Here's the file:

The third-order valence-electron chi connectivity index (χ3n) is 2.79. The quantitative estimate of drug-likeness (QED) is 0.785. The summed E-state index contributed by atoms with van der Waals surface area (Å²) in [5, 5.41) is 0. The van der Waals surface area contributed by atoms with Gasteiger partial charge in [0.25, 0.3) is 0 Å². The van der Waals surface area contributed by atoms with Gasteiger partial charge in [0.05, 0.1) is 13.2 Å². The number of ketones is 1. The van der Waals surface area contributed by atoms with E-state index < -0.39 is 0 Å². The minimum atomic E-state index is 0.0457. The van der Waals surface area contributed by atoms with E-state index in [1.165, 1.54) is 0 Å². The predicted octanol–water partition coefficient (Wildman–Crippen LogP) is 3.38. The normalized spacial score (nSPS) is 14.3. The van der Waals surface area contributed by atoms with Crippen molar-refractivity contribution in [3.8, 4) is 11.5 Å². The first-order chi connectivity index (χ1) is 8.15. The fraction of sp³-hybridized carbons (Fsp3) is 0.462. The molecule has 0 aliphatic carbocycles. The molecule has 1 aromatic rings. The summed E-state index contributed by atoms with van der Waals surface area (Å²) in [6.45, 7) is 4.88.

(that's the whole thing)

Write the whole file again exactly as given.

The third-order valence-electron chi connectivity index (χ3n) is 2.79. The quantitative estimate of drug-likeness (QED) is 0.785. The summed E-state index contributed by atoms with van der Waals surface area (Å²) in [5, 5.41) is 0. The van der Waals surface area contributed by atoms with Gasteiger partial charge in [0.25, 0.3) is 0 Å². The van der Waals surface area contributed by atoms with Gasteiger partial charge in [0.05, 0.1) is 13.2 Å². The number of ketones is 1. The van der Waals surface area contributed by atoms with E-state index < -0.39 is 0 Å². The minimum atomic E-state index is 0.0457. The van der Waals surface area contributed by atoms with E-state index in [1.165, 1.54) is 0 Å². The predicted octanol–water partition coefficient (Wildman–Crippen LogP) is 3.38. The normalized spacial score (nSPS) is 14.3. The van der Waals surface area contributed by atoms with Crippen molar-refractivity contribution in [3.8, 4) is 11.5 Å². The first-order chi connectivity index (χ1) is 8.15. The fraction of sp³-hybridized carbons (Fsp3) is 0.462. The molecule has 0 aliphatic carbocycles. The molecule has 1 aromatic rings. The summed E-state index contributed by atoms with van der Waals surface area (Å²) in [6.45, 7) is 4.88.